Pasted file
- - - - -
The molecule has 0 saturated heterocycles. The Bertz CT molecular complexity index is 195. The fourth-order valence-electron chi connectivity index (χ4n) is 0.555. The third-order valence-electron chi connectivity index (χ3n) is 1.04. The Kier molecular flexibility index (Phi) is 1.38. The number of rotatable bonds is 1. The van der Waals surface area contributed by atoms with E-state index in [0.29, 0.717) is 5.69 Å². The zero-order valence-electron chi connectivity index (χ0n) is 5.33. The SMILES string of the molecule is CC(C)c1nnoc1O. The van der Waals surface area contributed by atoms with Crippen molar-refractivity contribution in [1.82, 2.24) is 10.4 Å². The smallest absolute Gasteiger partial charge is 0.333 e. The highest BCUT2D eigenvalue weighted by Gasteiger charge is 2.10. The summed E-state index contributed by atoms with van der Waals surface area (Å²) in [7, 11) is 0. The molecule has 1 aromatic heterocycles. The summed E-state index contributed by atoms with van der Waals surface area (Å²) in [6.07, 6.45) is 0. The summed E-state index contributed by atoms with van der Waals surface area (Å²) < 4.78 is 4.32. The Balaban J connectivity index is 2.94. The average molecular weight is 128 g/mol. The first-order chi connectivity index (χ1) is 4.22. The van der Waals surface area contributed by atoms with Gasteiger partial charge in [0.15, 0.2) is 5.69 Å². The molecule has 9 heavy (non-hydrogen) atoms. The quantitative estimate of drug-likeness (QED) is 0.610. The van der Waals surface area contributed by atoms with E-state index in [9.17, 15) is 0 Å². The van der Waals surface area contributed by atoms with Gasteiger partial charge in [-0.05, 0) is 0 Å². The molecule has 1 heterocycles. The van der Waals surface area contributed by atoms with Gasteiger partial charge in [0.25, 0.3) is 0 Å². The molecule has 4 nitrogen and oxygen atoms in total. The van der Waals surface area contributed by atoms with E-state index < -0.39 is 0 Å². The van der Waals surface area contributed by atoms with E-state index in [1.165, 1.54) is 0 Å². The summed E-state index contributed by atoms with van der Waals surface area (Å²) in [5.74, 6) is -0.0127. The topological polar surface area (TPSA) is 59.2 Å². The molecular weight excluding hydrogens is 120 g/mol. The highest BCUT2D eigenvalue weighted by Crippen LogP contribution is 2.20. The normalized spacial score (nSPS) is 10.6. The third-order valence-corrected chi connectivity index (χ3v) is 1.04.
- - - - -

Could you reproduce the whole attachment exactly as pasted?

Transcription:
The molecule has 0 saturated heterocycles. The Bertz CT molecular complexity index is 195. The fourth-order valence-electron chi connectivity index (χ4n) is 0.555. The third-order valence-electron chi connectivity index (χ3n) is 1.04. The Kier molecular flexibility index (Phi) is 1.38. The number of rotatable bonds is 1. The van der Waals surface area contributed by atoms with E-state index in [0.29, 0.717) is 5.69 Å². The zero-order valence-electron chi connectivity index (χ0n) is 5.33. The SMILES string of the molecule is CC(C)c1nnoc1O. The van der Waals surface area contributed by atoms with Crippen molar-refractivity contribution in [1.82, 2.24) is 10.4 Å². The smallest absolute Gasteiger partial charge is 0.333 e. The highest BCUT2D eigenvalue weighted by Gasteiger charge is 2.10. The summed E-state index contributed by atoms with van der Waals surface area (Å²) in [7, 11) is 0. The molecule has 1 aromatic heterocycles. The summed E-state index contributed by atoms with van der Waals surface area (Å²) in [6.07, 6.45) is 0. The summed E-state index contributed by atoms with van der Waals surface area (Å²) < 4.78 is 4.32. The Balaban J connectivity index is 2.94. The average molecular weight is 128 g/mol. The first-order chi connectivity index (χ1) is 4.22. The van der Waals surface area contributed by atoms with Gasteiger partial charge in [0.15, 0.2) is 5.69 Å². The molecule has 9 heavy (non-hydrogen) atoms. The quantitative estimate of drug-likeness (QED) is 0.610. The van der Waals surface area contributed by atoms with E-state index in [9.17, 15) is 0 Å². The van der Waals surface area contributed by atoms with Gasteiger partial charge in [-0.05, 0) is 0 Å². The molecule has 1 heterocycles. The van der Waals surface area contributed by atoms with Gasteiger partial charge in [0.25, 0.3) is 0 Å². The molecule has 4 nitrogen and oxygen atoms in total. The van der Waals surface area contributed by atoms with E-state index < -0.39 is 0 Å². The van der Waals surface area contributed by atoms with E-state index in [1.165, 1.54) is 0 Å². The summed E-state index contributed by atoms with van der Waals surface area (Å²) in [5.74, 6) is -0.0127. The topological polar surface area (TPSA) is 59.2 Å². The molecular weight excluding hydrogens is 120 g/mol. The highest BCUT2D eigenvalue weighted by Crippen LogP contribution is 2.20. The normalized spacial score (nSPS) is 10.6. The third-order valence-corrected chi connectivity index (χ3v) is 1.04.